United States District Court, E.D. California
MEMORANDUM ORDER GRANTING THE GOVERNMENT’S
MOTION TO STAY (ECF NO. 40)
LAWRENCE J. O’NEILL UNITED STATES CHIEF DISTRICT JUDGE
Vincent Deleon, through counsel, has filed a motion to
vacate, set aside, or correct sentence under 28 U.S.C. 2255
based on the Supreme Court’s decision in Johnson v.
United States, 576 U.S. __, 135 S.Ct. 2551 (2015).
See ECF No. 37.
the Court is the government’s motion to stay
proceedings pending resolution by the Supreme Court of the
applicability of Johnson to the residual clause of
Section 4B1.2 of the United States Sentencing Guidelines.
See ECF No. 40. Defendant filed an opposition to the
stay on July 19, 2016 (ECF No. 41). The government filed its
reply on July 21, 2016 (ECF No. 42). The Court deems the
matter appropriate for resolution without oral argument.
See E.D. Cal. Civ. L.R. 230(g). Having considered
the record in this case, the parties’ briefing, and the
relevant law, the Court will grant the government’s
December 15, 2014, Defendant Vincent Deleon pled guilty to
Count 1 of the indictment, a violation of 18 U.S.C. Section
922(g)(1), Felon in Possession of a Firearm. See ECF
Nos. 1, 24. The presentence report calculated a guidelines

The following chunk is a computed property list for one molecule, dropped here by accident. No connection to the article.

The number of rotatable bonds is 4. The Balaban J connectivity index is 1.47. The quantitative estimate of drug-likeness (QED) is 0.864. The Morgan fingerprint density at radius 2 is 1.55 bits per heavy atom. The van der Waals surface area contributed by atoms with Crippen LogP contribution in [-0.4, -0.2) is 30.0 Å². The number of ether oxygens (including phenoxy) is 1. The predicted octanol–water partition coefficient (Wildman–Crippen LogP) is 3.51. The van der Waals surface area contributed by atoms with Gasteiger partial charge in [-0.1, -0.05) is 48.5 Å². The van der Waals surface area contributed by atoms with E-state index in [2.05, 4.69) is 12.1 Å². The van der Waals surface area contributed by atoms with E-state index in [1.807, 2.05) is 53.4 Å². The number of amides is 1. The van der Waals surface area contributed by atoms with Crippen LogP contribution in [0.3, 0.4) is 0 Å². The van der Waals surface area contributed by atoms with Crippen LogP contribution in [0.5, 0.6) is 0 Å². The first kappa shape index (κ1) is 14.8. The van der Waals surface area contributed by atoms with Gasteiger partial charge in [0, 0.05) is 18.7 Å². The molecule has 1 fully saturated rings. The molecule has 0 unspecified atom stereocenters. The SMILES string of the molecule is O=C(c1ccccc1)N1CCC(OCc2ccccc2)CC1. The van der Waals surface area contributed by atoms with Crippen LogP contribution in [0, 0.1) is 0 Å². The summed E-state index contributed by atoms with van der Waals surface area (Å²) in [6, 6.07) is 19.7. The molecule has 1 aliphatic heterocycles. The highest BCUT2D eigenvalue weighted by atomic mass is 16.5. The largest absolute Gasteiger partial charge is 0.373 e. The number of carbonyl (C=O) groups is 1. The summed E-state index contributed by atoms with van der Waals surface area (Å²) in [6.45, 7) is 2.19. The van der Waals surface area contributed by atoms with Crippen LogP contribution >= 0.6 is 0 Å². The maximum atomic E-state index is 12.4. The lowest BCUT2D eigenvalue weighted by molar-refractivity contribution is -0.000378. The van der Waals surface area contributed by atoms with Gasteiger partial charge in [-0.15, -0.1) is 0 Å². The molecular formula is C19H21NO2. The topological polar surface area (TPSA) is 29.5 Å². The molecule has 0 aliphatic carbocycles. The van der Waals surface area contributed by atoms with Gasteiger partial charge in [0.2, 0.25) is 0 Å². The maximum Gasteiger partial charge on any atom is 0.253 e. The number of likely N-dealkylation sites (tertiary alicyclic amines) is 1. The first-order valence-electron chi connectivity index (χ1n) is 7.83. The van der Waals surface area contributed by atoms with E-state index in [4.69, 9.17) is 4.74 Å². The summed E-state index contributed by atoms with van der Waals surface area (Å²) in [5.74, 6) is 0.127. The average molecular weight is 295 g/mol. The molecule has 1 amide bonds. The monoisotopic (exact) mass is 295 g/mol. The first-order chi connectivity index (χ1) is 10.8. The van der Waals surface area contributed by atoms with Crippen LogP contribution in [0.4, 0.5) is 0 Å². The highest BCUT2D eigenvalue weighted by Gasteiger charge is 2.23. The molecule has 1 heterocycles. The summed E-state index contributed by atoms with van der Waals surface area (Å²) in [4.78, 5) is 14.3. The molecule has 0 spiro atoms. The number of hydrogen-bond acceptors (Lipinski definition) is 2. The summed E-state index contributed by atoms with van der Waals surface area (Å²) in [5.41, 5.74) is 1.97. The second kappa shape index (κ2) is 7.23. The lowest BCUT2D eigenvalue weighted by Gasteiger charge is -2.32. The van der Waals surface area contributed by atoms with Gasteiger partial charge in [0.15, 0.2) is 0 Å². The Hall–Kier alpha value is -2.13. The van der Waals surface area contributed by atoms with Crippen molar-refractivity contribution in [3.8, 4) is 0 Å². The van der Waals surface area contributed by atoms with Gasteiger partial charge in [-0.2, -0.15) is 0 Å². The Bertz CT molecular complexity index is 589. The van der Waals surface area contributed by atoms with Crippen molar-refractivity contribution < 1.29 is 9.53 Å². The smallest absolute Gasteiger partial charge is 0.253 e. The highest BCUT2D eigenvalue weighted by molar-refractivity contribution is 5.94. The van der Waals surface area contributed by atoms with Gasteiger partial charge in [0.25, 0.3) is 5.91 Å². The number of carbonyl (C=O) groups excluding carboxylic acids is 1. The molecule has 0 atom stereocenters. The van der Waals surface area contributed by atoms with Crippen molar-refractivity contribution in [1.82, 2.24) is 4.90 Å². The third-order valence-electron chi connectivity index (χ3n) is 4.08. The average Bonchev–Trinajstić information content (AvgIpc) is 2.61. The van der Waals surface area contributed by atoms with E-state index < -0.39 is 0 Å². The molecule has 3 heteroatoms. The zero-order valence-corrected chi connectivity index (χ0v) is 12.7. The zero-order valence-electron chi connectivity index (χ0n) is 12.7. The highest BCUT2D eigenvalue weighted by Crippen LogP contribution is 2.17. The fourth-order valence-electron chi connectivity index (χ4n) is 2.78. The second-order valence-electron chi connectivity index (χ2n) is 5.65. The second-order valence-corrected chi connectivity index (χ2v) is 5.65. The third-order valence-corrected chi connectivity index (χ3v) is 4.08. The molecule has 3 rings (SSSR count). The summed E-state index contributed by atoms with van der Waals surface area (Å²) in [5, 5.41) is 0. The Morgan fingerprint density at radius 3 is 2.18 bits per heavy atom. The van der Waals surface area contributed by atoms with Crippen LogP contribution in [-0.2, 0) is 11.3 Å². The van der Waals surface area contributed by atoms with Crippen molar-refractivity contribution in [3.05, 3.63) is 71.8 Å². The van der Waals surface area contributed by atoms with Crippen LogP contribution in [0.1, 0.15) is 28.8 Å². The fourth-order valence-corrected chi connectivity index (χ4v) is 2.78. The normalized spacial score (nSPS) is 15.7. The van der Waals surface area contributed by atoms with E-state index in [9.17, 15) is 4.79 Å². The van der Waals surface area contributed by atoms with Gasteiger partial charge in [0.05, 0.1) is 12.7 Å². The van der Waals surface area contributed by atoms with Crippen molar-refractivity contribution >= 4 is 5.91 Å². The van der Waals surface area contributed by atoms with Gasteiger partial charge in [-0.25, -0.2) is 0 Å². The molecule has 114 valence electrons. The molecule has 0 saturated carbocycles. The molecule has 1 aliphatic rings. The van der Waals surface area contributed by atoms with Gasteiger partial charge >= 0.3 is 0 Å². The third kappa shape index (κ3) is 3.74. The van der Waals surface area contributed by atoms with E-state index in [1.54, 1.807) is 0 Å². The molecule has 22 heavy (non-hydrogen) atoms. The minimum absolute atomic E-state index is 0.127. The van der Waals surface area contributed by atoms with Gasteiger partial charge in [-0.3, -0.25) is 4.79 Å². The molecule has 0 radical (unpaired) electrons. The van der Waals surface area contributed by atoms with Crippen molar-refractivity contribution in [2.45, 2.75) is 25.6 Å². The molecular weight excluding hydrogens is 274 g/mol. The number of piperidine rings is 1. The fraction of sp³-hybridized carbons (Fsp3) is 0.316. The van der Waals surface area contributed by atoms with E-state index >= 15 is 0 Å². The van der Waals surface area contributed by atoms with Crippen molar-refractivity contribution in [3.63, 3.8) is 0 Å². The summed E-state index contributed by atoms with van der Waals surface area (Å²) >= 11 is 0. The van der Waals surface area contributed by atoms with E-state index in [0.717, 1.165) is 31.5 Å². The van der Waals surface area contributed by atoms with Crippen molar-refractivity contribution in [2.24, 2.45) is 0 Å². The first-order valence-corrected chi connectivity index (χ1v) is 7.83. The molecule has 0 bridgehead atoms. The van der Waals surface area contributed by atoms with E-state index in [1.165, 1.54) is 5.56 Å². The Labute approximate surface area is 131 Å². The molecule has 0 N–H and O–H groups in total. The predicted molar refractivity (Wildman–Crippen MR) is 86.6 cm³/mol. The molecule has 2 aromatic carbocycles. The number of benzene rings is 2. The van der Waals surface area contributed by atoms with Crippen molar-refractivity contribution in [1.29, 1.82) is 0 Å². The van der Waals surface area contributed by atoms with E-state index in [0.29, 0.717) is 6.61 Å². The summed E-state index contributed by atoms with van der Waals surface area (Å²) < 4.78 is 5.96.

range of 92-115 months after applying an enhancement under
Sections 2K2.1(a)(1)-(4) and 4B1.2 of the United States
Sentencing Guidelines (“the Sentencing
Guidelines”). See ECF No. 30, PSR ¶¶
10, 11. On March 9, 2015, this Court sentenced Defendant to
69 months imprisonment. See ECF No. 35, 36.
21, 2016, Defendant moved to vacate, set aside, or correct
his sentence under 28 U.S.C. § 2255 (ECF No. 37). On
July 14, 2016, the government moved to stay all proceedings
in light of the Supreme Court’s grant of certiorari in
Beckles v. United States, S.Ct. Case No. 15-8544.
See ECF No. 40.
28 U.S.C. § 2255
2255 provides four grounds upon which a sentencing court may
grant relief to a petitioning in-custody defendant:
 that the sentence was imposed in violation of the
Constitution or laws of the United States, or  that the
court was without jurisdiction to impose such sentence, or
 that the sentence was in excess of the maximum authorized
by law, or  is otherwise subject to collateral attack
28 U.S.C. § 2255(a). Generally, it is only a narrow
range of claims that fall within the scope of § 2255.
United States v. Wilcox, 640 F.2d 970, 972 (9th Cir.
1981). The alleged error of law must be “a fundamental
defect which inherently results in a complete miscarriage of
justice.” Davis v. United States, 417 U.S.
333, 346 (1974) (quoting Hill v. United States, 368
U.S. 424, 429 (1962)).
The Armed Career Criminal Act
defendant is subject to the Armed Career Criminal Act
(“ACCA” or “the Act”) and must be
sentenced to a mandatory minimum of 15 years to life in
custody if he has three prior convictions for “a
violent felony or a serious drug offense, or both.” 18
U.S.C. §§ 924(e)(1). Under the ACCA, a violent
felony includes any crime punishable by imprisonment for a
term exceeding one year that:
(i) has as an element the use, attempted use, or threatened
use of physical force against the person of another; or (ii)
is burglary, arson, or extortion, involves use of explosives,
or otherwise involves conduct that presents a ...